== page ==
He often lectured in front of audiences of more than 300 people, and Olof Rudbeck, the head of the faculty, invited Carolus to move in with him and privately tutor his three youngest children. During this time, Linnaeus started developing his own system of classifying plants, writing several books about this superior method; based on each plant’s number of stamens and pistils.

Carolus Linnaeus’ Expedition To Lapland

During his time in Uppsala, Linnaeus got approval to lead an expedition to Lapland in search of new species of plants, animals, and valuable minerals. He was 25 at the time and returned after six months, having discovered and cataloged over 100 new plants. These were still named using Latin names since Linnaeus had yet to invent his binomial system.

However, during this time, the first thoughts of a better classification system for animals started developing in his mind, and many believe it was this expedition that marked the point where his true genius started to emerge. This expedition was also followed by some other similar journeys into different regions to discover new plants and animals.

Carolus Linnaeus In The Dutch Republic

In April 1735, Carolus went to the University of Harderwijk in the Dutch Republic. On his way there, Linnaeus famously made an enemy of the Mayor of Hamburg by identifying his prized taxidermied Hydra as a fake, made by monks to represent the beast mentioned in the book of Revelation. The mayor planned to sell the “hydra” for a considerable sum before Linnaeus made his findings public.

Upon arriving in Harderwijk, Linnaeus completed his doctoral degree within two weeks with a dissertation he had written earlier on the causes and treatment of malaria. Though he failed to identify the cause accurately, he was correct in predicting that a type of wormwood could be used to treat the disease.

Linnaeus remained in the Dutch Republic until 1738. During this time, he lectured and spent much time with botanists and physicians of note, expanding his knowledge and publishing books. He also traveled to Oxford and Paris and was offered an expedition to South Africa and South America, which he declined due to his aversion to the heat.

Notably, during his time in the Dutch Republic, Carolus Linnaeus managed to become the first person to grow bananas in Europe successfully. The cold climate had previously prevented banana trees from successfully flowering and producing the fruit. Still, Linnaeus found a way to simulate the tropical climate that the plants needed in order to flourish.

Carolus Linnaeus’ Return To Sweden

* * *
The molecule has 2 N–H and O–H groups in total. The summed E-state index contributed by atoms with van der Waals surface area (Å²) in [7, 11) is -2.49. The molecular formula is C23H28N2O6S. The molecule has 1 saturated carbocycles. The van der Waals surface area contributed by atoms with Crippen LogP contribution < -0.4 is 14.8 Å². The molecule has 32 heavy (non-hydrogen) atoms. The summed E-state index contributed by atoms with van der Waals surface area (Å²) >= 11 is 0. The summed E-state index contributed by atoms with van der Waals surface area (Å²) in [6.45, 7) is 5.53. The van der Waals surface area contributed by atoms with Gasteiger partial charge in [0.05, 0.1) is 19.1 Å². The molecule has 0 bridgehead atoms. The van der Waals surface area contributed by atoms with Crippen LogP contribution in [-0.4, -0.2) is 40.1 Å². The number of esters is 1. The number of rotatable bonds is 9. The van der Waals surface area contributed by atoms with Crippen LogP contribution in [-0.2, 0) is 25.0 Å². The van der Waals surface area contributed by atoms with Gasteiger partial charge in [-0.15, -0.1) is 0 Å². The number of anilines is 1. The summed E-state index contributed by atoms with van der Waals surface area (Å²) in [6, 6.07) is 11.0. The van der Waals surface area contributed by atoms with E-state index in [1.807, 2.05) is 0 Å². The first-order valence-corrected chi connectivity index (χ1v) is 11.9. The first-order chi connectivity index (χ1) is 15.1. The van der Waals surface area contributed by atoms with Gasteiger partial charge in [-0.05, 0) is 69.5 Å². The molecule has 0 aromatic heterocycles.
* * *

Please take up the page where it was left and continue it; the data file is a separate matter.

In June 1738, Carolus Linnaeus returned to Sweden. He moved to Stockholm and found work as a physician, after which he married Sara Elisabeth Moraea and fathered seven children. He was eventually appointed as the head Professor of Medicine at Uppsala University, where he also became a rector many years later.

Many expeditions later, Carolus Linnaeus published “Philosophia Botanica” in 1751. This book contained a complete explanation of his taxonomy system for plants, which he had been using during his earlier works. This same system is still used today, though it has been slightly updated and tweaked over the centuries.

“Species Plantarum” followed in 1753, which marked the starting point of Linnaeus’ system of botanical nomenclature, which is also still used today. This is the system that reduces the names of species to two words that can be either Latin or written in a Latin grammatical way.

Carolus Linnaeus’ Nobility and Later Life

Because of his accomplishments and worldwide recognition, King Adolf Frederick of Sweden granted Carolus Linnaeus royalty in 1757. After his ennoblement in 1761, he changed his name to Carl von Linnè, Latinized as Carolus a Linnè. He continued teaching and writing, and his fame spread worldwide; even Catherine II of Russia sent him seeds from her country to study.

His health started deteriorating in the late 1760s, and he finally retired from Uppsala University in December 1772. In 1773 he suffered a stroke that partially paralyzed him. This was followed by a second stroke in 1776, leaving him blind in his right eye and with severe memory loss. He could not even remember writing his books anymore, though he retained a great appreciation for the works.

Carolus Linnaeus had a third stroke in December 1777, which weakened him to the point where he passed away on 10 January 1778. He was buried in Uppsala Cathedral ten days later.

Conclusion

Carolus Linnaeus changed the world of science within his lifetime, but it went even further than that. Leaving all his works to his wife and children, they were eventually purchased by James Edward Smith, a 24-year-old medical student who founded the Linnean Society of London in 1788. Through this society, the name of Carolus Linnaeus lives on to this day, and his legacy will still be here for generations to come.